In Europe Mortgage Insurance, we have pulled back significantly with risk-in-force down 21% to $5.4 billion, particularly in Spain where risk-in-force dropped 54% to just $1.3 billion or about 1% of the total International.

Given the economic slowdown, we do expect smaller origination markets in all geographies and lower levels of retail credit in Europe going forward. Taking into account both of these factors, we expect higher quality new business but lower levels of new insurance written across the International segment with first-quarter production a reasonable proxy of what we would expect to see for the remainder of the year, with the exception of Australia where the overall mortgage origination market may decline in the second half of 2009 as government homeownership programs expire in June.

In Retirement & Protection we saw solid fundamentals, in Life Insurance we saw good mortality, in long-term care the loss ratio remains at the low end of the range. The fixed annuity lapse rate trended down through the quarter, and finally we had lower expenses on target with reductions made at the end of 2008.

Earnings were impacted by lower investment income from both lower valuations of limited partnership investments and the yield impact from holding higher cash balances. We had a loss on the fee income business as a result of lower equity markets and the related DAC charges. Together these totaled about $140 million, and excluding these market impacts both revenues and earnings would have been in line with 2008 levels underscoring the otherwise good fundamental performance.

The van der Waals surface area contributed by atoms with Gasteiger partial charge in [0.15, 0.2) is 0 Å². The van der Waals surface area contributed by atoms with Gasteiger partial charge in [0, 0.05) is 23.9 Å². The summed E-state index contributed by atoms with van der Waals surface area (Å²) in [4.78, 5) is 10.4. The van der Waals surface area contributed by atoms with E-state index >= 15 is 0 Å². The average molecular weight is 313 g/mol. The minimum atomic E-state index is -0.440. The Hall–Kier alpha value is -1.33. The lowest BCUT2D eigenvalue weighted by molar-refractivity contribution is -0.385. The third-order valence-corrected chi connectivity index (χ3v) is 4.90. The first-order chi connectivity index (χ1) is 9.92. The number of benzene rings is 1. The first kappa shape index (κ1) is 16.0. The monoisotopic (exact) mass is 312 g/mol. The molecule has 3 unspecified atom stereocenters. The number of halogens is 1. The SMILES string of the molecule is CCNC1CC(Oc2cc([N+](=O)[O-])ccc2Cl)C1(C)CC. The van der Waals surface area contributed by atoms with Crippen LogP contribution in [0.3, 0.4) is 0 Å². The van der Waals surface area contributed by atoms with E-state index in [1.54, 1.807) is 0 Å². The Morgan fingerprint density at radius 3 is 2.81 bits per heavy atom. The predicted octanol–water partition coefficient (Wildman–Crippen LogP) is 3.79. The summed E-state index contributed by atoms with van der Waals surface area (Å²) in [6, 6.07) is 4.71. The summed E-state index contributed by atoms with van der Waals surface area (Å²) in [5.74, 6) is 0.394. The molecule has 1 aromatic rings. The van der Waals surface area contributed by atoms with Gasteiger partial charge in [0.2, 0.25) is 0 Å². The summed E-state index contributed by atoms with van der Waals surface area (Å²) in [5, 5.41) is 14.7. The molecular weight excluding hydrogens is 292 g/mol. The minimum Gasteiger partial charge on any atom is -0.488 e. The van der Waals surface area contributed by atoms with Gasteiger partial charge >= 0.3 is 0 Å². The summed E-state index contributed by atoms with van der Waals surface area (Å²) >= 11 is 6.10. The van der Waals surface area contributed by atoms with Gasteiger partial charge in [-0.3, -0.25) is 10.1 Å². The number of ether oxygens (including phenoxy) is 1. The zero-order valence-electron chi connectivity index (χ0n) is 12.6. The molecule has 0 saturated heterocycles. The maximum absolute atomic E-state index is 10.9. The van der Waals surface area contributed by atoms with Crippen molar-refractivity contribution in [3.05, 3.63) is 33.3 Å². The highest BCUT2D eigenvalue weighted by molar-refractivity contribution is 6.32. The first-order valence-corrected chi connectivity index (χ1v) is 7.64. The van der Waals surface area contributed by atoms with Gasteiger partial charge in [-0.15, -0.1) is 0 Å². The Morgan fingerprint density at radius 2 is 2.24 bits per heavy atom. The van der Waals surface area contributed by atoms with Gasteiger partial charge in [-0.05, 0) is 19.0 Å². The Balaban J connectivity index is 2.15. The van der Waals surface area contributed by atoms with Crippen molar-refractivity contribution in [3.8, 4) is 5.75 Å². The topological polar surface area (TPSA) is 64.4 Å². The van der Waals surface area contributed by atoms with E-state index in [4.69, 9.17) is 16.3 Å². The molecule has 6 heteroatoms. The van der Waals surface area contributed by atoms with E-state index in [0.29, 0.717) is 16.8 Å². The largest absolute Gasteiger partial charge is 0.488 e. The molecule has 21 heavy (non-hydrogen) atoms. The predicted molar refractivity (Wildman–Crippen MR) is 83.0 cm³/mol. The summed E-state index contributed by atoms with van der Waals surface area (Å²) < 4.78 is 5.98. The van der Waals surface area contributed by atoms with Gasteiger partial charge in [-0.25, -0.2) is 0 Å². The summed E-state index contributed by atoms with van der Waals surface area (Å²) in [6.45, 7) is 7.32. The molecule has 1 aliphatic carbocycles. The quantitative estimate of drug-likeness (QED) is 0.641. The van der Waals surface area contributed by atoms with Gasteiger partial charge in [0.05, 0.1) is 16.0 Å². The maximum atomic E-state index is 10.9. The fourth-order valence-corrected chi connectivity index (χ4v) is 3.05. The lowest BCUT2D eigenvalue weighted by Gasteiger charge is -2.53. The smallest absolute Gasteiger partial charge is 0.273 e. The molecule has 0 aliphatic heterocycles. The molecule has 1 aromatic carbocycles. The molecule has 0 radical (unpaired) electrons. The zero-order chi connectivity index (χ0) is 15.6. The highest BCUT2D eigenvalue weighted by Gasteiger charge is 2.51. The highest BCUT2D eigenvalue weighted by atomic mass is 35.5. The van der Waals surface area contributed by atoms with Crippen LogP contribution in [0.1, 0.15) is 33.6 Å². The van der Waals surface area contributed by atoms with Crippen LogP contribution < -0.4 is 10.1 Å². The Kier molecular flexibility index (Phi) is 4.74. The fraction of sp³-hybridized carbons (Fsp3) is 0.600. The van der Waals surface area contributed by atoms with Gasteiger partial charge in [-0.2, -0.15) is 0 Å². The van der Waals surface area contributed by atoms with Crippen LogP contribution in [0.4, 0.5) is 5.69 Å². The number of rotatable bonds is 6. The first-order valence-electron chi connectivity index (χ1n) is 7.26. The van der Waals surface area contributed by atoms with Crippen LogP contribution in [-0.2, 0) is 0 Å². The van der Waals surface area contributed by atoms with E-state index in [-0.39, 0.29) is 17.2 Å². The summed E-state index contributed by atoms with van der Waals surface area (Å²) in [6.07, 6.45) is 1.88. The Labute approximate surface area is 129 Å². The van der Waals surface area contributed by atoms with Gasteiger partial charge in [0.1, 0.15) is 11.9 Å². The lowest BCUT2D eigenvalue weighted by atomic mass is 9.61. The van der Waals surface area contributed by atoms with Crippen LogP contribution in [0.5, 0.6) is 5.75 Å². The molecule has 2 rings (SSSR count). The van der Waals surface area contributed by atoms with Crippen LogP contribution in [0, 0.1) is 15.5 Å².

Turning to sales, Retirement & Protection new business was in line with our expectations as we said last quarter. Given our product and distribution strategies, capital management plans, our risk appetite, and the market environment. We will sell less in 2009 than we have in the past, particularly in fixed and variable annuities.

We would expect full-year total annuity sales in the $1.5 billion to $2 billion range reflecting our refined targeted strategy to focus on the independent channels and select distributors.

In Life Insurance we saw the expected lower sales levels from shifting our focus to the smaller case size market, $1 million and under, with average face amounts around $250,000. Here are our policy counts are strong and average policy sizes lower. We would expect full-year sales in the $225 million to $250 million range. Long-term care sales were down, much of which we attribute to a decline in total market sales associated with the economy.

Our career sales team continues to outperform the market, while sales through financial intermediaries was more challenged. For the full year we expect our sales in the $100 million to $120 million range.